There are clubs in Szczecin: BKS Olimp Szczecin, AZS Szczecin (rowing), Wiskord Szczecin (canoeing), Karate Bodaikan Szczecin, Karate Klub Kamikaze Szczecin, swimming MKP Szczecin, triathlon Ironman Szczecin and futsal Pogoń '04 Szczecin, cycling BO-GO Szczecin , Gryf Szczecin, youth basketball Kusy Szczecin, women's football Olimpia Szczecin, American football Armada Szczecin and the cycling section of Piast Szczecin. Out of a number of football clubs, apart from Pogoń and Arkonia (once also playing in the 1st league), Stal Stocznia Szczecin (2nd league, since 2009 being the 1st league) and Świt Skolwin (3rd league) played at a higher level.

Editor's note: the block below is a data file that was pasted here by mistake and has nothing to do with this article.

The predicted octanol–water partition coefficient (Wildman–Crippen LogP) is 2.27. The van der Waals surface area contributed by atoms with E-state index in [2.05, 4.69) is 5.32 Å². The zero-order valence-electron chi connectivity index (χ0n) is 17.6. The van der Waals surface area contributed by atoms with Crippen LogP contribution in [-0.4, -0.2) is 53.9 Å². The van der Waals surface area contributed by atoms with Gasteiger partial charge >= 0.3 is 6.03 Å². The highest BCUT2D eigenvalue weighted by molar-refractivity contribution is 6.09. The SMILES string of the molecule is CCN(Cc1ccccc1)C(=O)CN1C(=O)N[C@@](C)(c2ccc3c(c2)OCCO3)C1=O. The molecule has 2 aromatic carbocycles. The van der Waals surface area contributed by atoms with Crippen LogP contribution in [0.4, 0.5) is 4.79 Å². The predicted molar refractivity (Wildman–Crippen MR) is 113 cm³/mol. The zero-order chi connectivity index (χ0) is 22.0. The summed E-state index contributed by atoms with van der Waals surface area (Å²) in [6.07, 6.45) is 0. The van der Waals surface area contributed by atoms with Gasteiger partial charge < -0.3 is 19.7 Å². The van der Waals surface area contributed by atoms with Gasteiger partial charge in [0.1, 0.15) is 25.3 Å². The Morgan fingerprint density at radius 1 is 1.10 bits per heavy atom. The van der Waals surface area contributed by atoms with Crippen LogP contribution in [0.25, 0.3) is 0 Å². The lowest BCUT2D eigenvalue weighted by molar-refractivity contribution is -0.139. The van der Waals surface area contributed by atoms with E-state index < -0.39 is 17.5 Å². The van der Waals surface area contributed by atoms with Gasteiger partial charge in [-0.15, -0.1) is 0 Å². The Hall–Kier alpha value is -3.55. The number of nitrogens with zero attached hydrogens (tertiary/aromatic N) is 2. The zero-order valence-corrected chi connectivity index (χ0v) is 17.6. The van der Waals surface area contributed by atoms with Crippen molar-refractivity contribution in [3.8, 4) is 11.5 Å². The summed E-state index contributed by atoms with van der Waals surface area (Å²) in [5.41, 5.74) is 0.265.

Representatives of Poland and other countries train at the Pole Jumping Center (OSoT Szczecin).

Every year in September, the ATP Pekao Szczecin Open men's tennis tournament is held in Szczecin.

In 2011, the 2011 European Short Course Swimming Championships were held in the city. In 2017, the city was one of the organizers of the 2017 Men's European Volleyball Championships. The matches were played in the Netto Arena. The 2019 European Gymnastics Championships were also held in the same arena.